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A History of Satellite Remote Sensing Research at Oregon State University

CEOAS faculty have been involved in every aspect of satellite remote sensing, including sensor and satellite mission design, development of algorithms for retrievals of the physical and biological variables of interest, and applications of satellite observations to study a host of oceanographic research questions.

Speaking of Plastic

You might have heard a few supposed facts about plastic in the ocean: 1) There is a massive swirling gyre of plastic, the “Great Pacific Garbage Patch,” between California and Japan that is twice the size of Texas; and 2) this plastic debris outweighs plankton and is growing in size. Interestingly, the scientific literature does not support these statements.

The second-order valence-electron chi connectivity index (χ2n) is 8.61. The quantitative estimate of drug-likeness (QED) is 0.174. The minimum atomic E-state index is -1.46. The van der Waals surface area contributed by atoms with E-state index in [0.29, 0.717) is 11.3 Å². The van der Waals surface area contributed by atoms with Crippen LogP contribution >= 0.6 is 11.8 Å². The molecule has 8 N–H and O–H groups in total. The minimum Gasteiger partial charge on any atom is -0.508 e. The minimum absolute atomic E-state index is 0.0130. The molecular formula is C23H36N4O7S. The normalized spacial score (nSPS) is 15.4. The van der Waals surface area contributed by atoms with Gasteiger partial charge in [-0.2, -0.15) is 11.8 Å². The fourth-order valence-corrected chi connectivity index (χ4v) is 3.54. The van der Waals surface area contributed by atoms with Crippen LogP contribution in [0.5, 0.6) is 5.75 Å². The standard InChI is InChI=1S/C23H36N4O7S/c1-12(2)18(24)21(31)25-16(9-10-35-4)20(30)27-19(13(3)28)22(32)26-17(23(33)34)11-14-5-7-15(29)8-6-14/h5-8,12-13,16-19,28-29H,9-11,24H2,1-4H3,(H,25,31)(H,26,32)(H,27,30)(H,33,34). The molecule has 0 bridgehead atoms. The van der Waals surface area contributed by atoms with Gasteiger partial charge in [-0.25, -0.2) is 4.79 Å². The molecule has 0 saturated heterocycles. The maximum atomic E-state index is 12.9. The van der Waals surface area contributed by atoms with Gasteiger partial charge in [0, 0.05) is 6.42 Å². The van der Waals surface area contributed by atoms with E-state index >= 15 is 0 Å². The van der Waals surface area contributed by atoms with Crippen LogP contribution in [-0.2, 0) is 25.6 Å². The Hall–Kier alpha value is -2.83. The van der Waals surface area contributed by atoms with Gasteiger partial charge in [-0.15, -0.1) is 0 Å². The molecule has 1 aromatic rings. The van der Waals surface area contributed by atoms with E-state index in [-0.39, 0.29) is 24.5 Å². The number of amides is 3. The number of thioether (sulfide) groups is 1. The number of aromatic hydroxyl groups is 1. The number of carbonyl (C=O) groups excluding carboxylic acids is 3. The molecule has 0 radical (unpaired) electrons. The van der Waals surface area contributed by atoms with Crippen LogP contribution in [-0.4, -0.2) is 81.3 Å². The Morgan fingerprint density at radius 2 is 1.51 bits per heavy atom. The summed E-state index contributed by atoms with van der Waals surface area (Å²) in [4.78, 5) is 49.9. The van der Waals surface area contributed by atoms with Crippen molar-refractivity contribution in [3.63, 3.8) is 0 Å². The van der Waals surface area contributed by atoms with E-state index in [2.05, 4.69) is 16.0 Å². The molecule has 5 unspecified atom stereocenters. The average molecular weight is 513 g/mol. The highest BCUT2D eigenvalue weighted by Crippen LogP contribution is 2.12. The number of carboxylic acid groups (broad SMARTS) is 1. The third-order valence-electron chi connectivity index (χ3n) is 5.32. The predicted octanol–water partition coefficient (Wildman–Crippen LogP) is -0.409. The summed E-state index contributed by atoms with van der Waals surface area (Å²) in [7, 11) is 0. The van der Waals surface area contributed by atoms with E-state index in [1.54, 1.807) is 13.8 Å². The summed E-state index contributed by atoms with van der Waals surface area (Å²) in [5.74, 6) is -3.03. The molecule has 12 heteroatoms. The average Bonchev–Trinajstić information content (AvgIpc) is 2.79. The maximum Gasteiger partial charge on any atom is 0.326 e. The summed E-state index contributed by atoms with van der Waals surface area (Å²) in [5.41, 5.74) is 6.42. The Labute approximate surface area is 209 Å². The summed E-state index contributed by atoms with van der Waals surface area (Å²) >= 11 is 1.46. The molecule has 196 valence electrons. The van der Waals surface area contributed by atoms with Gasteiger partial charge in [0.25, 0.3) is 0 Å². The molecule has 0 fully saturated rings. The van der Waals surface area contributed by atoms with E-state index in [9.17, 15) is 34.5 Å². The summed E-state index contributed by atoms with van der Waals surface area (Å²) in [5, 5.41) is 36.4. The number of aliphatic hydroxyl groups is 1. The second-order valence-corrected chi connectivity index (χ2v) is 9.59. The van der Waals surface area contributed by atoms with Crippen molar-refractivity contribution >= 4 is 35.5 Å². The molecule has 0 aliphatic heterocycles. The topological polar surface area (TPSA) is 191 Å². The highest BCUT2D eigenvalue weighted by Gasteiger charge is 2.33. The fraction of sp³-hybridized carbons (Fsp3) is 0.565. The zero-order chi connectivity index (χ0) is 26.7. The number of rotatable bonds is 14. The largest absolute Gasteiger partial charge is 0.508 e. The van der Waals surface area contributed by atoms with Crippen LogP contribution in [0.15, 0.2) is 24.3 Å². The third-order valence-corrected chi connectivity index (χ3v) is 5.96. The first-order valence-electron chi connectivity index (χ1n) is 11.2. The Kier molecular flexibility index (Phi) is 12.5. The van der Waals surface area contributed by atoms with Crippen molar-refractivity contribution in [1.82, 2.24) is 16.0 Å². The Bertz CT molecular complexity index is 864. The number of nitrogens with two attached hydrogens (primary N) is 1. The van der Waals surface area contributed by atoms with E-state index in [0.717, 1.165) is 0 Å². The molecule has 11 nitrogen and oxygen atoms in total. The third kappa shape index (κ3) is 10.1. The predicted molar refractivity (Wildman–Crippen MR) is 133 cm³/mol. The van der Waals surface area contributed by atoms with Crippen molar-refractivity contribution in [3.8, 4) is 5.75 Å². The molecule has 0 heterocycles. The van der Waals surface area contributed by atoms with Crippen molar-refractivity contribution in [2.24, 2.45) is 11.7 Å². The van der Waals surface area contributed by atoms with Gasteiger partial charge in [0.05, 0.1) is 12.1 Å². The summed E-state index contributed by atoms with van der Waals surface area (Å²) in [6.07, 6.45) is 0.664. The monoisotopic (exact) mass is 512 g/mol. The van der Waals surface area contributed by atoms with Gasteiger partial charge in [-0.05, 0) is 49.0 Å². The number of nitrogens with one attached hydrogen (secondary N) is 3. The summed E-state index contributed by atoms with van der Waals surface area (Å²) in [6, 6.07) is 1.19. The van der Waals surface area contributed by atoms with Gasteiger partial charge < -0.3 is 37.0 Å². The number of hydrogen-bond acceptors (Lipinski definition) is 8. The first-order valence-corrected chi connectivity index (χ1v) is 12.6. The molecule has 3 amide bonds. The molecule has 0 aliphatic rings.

Shellfish on Acid

Whether or not you’re a fan of gulping down raw oysters doused with Tabasco, recent declines in the succulent Northwest shellfish are cause for alarm. That’s because the chemical changes in seawater that are harming oysters could have far-reaching effects on other ocean species as well.

Run Silent, Run Deep

For more than half a century, oceanographers have ventured out of Newport to measure, probe and monitor the Pacific Ocean off the central Oregon Coast. And since the 1950s, these seafaring researchers have recorded about 4,000 “profiles” of the near-shore waters — surface to bottom measurements of temperature, salinity and oxygen levels that begin to tell us how the world’s largest ocean influences everything from our weather to fisheries.